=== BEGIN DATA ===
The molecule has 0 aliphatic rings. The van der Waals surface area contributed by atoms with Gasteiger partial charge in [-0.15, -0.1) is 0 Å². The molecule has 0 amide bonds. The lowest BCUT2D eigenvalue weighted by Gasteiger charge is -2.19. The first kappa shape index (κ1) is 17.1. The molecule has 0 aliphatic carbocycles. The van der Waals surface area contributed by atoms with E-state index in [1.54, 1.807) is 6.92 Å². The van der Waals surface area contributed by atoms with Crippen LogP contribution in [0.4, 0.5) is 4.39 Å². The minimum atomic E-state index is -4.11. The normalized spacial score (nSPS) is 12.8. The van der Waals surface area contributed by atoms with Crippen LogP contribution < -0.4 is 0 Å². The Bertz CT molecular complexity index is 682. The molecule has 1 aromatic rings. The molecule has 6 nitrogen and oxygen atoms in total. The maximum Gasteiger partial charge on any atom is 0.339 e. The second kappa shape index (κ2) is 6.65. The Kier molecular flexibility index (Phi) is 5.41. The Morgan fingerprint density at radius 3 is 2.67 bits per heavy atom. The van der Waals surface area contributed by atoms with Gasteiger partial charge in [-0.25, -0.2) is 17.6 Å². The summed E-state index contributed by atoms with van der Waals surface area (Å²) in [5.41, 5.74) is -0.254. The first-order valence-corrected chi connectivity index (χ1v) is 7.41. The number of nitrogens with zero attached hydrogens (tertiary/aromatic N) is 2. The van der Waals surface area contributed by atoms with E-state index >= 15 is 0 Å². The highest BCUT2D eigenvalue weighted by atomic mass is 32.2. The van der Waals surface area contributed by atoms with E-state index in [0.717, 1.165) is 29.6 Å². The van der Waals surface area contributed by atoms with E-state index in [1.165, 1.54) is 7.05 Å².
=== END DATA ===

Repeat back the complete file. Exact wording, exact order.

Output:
The molecule has 0 aliphatic rings. The van der Waals surface area contributed by atoms with Gasteiger partial charge in [-0.15, -0.1) is 0 Å². The molecule has 0 amide bonds. The lowest BCUT2D eigenvalue weighted by Gasteiger charge is -2.19. The first kappa shape index (κ1) is 17.1. The molecule has 0 aliphatic carbocycles. The van der Waals surface area contributed by atoms with E-state index in [1.54, 1.807) is 6.92 Å². The van der Waals surface area contributed by atoms with Crippen LogP contribution in [0.4, 0.5) is 4.39 Å². The minimum atomic E-state index is -4.11. The normalized spacial score (nSPS) is 12.8. The van der Waals surface area contributed by atoms with Crippen LogP contribution < -0.4 is 0 Å². The Bertz CT molecular complexity index is 682. The molecule has 1 aromatic rings. The molecule has 6 nitrogen and oxygen atoms in total. The maximum Gasteiger partial charge on any atom is 0.339 e. The second kappa shape index (κ2) is 6.65. The Kier molecular flexibility index (Phi) is 5.41. The Morgan fingerprint density at radius 3 is 2.67 bits per heavy atom. The van der Waals surface area contributed by atoms with Gasteiger partial charge in [-0.25, -0.2) is 17.6 Å². The summed E-state index contributed by atoms with van der Waals surface area (Å²) in [5.41, 5.74) is -0.254. The first-order valence-corrected chi connectivity index (χ1v) is 7.41. The number of nitrogens with zero attached hydrogens (tertiary/aromatic N) is 2. The van der Waals surface area contributed by atoms with E-state index >= 15 is 0 Å². The highest BCUT2D eigenvalue weighted by atomic mass is 32.2. The van der Waals surface area contributed by atoms with E-state index in [0.717, 1.165) is 29.6 Å². The van der Waals surface area contributed by atoms with E-state index in [1.165, 1.54) is 7.05 Å².